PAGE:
Is the political unrest spurring commodity price inflation?
"The violent stand-off in Libya and elsewhere in the Middle East has triggered renewed speculation in precious metals and crude oil prices.
The price of gold jumped $17.60 an ounce today to $1406 an ounce– much nearer its previous peak over $1420. Silver, as well, jumped over $2.00 an ounce to $33.91, precisely the scenario to make silver traders ecstatic. Meanwhile, crude oil, the commodity most directly affected by the intense political unrest, ran up over 5% in price in London to $107.60 a barrel. The last time oil sold at this level was in 2008, just on the eve of an approaching bubble at the $148 a barrel level.
No doubt the pressure on oil prices was impacted by an oil workers strike in the Libyan oil fields, the cessation in exploration by BP, one of the major oil field operators there.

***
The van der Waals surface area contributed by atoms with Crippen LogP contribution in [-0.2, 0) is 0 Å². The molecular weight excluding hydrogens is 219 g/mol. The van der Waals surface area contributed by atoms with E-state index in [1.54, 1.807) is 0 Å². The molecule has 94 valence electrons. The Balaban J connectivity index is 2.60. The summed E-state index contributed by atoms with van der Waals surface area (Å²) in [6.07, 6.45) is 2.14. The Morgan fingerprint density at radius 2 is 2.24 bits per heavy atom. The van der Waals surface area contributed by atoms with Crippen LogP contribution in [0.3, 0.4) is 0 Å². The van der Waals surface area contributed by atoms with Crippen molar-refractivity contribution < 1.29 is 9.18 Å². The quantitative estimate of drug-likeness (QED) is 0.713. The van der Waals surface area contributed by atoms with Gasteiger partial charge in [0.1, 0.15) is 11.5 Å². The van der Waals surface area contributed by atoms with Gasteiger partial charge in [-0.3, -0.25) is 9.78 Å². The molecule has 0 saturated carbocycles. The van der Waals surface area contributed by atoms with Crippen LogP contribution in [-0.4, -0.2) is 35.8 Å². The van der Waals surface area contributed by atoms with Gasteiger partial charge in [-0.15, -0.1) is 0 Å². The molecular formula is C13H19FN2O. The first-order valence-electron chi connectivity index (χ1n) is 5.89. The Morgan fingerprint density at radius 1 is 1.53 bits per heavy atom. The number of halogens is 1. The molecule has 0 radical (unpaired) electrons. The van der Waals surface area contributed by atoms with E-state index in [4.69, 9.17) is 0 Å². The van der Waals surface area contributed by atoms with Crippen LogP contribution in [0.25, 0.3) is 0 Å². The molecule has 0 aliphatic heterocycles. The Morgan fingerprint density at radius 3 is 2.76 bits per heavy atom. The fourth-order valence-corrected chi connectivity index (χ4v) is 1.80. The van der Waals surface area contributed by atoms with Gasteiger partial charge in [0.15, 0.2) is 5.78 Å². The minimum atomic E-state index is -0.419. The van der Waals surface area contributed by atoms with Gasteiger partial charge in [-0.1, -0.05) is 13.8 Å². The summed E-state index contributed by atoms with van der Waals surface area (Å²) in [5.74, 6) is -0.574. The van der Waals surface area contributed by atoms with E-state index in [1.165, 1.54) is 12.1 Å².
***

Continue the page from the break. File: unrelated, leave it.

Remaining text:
There were reports that some European oil producing companies like Italy’s ENI, long a fixture in Libya, are thinking of evacuating their expatriate oil workers.
Libya has the 9th largest amount of oil reserves in the world and is one of the lowest cost producing areas. A continuation of the shutdown in Libyan oil fields would mean a further spike in oil prices, and a threat to the rate of economic growth in Europe if not the US.
In other words, political unrest is a boon to speculators like hedge funds and wealthy investors betting the commodity prices are going higher."